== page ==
Saturday, May 23, 2020

Words Matter #pandemic

3 died. 300 died. 30,000 died.

For some psychological reason, people don't feel a connection to numbers. Hearing a number died doesn't break most people. 8,675,309 people could die and there would be a Forest Gump meme with him crying "Jenny, no! Not Jenny! Why?" That would be over eight million dead people and it would be met with a meme.

What if the news were required to have each name and a dozen words about the person, for each person that died that day?

"Virginia Mathew. A school teacher of twenty years, best known for her lemon bars."
"Timothy Smith. Purpleheart recipient, 1973. Manager of a sports equipment store. Adopted ten dogs."
"Robert Bigname. The inventor of the whisper toilet seat. Volunteered at two homeless shelters."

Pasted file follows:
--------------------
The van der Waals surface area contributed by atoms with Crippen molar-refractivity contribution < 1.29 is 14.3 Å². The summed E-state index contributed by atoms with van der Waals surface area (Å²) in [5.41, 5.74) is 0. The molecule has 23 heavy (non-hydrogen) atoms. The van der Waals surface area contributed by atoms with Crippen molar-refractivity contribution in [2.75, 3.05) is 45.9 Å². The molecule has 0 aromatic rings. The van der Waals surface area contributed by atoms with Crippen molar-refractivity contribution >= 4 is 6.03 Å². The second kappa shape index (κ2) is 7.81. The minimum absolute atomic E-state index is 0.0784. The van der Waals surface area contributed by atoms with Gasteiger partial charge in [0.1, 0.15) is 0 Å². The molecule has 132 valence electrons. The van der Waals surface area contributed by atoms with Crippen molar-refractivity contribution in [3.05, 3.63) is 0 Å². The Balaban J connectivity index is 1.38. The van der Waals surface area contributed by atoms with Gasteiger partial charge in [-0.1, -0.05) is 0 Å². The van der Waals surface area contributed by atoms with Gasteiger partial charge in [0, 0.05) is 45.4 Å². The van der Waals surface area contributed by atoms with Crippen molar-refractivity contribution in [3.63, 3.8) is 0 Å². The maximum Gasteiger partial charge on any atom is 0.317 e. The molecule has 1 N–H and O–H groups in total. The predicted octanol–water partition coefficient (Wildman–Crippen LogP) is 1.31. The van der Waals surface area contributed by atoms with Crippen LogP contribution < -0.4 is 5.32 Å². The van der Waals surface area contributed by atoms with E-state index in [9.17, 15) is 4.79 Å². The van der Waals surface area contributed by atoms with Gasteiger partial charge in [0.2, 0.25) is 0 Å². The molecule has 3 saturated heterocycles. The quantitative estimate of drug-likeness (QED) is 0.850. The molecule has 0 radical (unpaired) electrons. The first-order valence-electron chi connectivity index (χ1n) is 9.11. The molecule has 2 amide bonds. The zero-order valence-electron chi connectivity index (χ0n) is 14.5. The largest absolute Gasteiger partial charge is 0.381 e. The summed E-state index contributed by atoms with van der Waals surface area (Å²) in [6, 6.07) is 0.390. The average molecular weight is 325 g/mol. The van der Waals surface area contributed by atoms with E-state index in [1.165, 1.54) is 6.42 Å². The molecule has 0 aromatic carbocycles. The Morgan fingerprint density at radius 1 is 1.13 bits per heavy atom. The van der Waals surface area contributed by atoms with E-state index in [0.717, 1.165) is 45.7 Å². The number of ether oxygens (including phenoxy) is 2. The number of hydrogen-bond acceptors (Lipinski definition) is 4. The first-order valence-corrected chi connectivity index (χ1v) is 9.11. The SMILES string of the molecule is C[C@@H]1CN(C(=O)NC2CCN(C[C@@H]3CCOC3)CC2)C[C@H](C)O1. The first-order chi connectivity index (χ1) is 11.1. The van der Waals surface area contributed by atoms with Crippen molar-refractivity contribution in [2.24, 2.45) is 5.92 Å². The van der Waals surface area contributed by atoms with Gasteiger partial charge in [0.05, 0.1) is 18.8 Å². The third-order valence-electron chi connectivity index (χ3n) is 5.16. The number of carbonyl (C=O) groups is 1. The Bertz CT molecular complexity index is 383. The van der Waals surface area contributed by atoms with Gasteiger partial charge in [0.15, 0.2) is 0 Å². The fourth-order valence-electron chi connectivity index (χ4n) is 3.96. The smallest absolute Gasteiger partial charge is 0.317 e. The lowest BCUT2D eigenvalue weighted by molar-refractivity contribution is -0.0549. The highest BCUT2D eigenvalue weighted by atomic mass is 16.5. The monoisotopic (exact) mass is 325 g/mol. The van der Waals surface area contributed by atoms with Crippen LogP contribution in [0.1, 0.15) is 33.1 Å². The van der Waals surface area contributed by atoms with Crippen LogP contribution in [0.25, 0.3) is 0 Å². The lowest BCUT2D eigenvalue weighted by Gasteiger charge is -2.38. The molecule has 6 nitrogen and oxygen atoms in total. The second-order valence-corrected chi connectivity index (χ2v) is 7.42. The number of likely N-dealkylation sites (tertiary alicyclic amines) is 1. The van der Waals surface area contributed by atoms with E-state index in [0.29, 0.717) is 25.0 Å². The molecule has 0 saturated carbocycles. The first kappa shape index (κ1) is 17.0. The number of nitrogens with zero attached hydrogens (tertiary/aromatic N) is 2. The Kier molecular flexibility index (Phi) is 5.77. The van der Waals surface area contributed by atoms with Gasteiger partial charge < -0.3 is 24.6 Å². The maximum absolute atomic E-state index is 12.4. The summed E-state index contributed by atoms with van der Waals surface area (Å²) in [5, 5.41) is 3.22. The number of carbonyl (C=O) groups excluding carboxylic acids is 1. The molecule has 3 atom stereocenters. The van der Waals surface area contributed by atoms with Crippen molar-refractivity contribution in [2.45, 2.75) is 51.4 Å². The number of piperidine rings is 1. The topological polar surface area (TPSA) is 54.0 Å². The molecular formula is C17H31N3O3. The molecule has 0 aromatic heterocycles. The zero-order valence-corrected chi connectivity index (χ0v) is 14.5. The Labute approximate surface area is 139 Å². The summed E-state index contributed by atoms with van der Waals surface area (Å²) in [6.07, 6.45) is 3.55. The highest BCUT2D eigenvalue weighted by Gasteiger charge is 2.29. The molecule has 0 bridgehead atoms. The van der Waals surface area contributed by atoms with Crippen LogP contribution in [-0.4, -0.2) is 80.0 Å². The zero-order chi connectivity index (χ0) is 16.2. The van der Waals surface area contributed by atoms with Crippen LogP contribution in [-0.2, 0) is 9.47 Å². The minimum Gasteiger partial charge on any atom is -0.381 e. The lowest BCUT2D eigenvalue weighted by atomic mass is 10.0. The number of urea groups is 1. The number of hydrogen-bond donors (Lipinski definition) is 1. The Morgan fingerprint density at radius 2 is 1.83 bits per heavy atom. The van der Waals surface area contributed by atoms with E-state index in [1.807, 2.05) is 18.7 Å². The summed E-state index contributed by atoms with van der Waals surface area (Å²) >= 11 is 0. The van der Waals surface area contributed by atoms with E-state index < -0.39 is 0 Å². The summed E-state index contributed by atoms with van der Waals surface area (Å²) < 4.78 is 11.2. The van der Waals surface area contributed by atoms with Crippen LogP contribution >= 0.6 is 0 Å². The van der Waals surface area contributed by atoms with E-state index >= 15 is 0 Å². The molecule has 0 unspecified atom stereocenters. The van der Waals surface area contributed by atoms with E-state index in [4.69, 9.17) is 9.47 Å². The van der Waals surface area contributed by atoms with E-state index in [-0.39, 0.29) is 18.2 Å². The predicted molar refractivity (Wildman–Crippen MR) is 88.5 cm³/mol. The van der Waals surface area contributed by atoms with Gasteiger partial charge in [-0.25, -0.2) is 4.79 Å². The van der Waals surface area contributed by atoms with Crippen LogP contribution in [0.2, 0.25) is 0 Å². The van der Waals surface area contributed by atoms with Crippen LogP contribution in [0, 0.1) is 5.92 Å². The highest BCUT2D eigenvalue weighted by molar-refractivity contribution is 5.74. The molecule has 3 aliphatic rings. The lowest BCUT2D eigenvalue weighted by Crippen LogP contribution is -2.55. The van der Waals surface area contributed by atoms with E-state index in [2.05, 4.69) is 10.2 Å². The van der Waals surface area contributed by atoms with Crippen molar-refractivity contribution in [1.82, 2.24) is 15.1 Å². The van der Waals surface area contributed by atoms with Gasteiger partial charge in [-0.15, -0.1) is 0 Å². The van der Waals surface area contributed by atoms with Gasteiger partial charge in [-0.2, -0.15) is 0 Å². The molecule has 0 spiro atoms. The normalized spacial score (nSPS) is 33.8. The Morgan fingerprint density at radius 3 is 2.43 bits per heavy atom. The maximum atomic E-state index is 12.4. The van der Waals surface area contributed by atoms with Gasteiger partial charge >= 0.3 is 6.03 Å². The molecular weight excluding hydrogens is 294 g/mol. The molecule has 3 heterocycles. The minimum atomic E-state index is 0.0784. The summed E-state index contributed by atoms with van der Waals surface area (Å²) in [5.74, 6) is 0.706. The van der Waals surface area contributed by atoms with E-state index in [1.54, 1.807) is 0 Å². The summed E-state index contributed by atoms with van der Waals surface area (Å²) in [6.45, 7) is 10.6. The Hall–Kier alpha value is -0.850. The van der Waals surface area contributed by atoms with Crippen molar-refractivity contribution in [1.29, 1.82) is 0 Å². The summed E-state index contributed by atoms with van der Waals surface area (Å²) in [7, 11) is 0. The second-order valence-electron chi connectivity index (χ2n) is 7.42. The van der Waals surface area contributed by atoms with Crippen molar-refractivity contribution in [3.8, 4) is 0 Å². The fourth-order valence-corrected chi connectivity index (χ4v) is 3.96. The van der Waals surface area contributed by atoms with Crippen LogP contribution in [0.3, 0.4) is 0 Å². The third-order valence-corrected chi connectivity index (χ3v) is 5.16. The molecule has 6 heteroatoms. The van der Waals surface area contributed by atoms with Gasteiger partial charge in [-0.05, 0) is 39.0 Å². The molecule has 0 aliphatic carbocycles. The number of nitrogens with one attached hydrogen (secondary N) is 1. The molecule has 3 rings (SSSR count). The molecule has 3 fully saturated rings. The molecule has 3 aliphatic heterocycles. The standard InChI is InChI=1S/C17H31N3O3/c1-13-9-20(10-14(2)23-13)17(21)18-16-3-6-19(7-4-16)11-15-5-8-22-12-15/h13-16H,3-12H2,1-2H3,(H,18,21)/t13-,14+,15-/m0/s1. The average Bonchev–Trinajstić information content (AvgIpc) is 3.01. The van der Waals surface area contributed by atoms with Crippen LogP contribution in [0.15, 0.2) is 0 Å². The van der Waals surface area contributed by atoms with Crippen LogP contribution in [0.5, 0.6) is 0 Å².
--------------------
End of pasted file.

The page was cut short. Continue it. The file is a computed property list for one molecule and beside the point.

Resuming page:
"Jane Miller. Children's book author. Crocheted blankets that won blue ribbons at seven fairs."
"Baby Girl Jones. Three hours old. Weighed six pounds, three ounces. Nineteen inches. Blue eyes."
"Alex Sturn. State spelling bee champion. Third place in the second-grade talent show."

What would happen if every day we read those words instead of "90 cases dead from Covid-19 in this state today"? What if you saw a name that almost matched yours? Someone who did your job? Someone who sounded like one of your loved ones?

Imagine those numbers attached to names.

It's not difficult for those of us who have lost loved ones to this to think this way.




  2. Timely. You saw the New York Times front page, right? Definitely brings it into perspective. So far so good here.

    Janet’s Smiles

    1. I posted this on Saturday. The NYT thing came out on Sunday. Freaky, right?

  3. Sad, but a lot of people don't get it unless it happens to them. Numbers don't matter much. Adding a name and information makes more of a connection.


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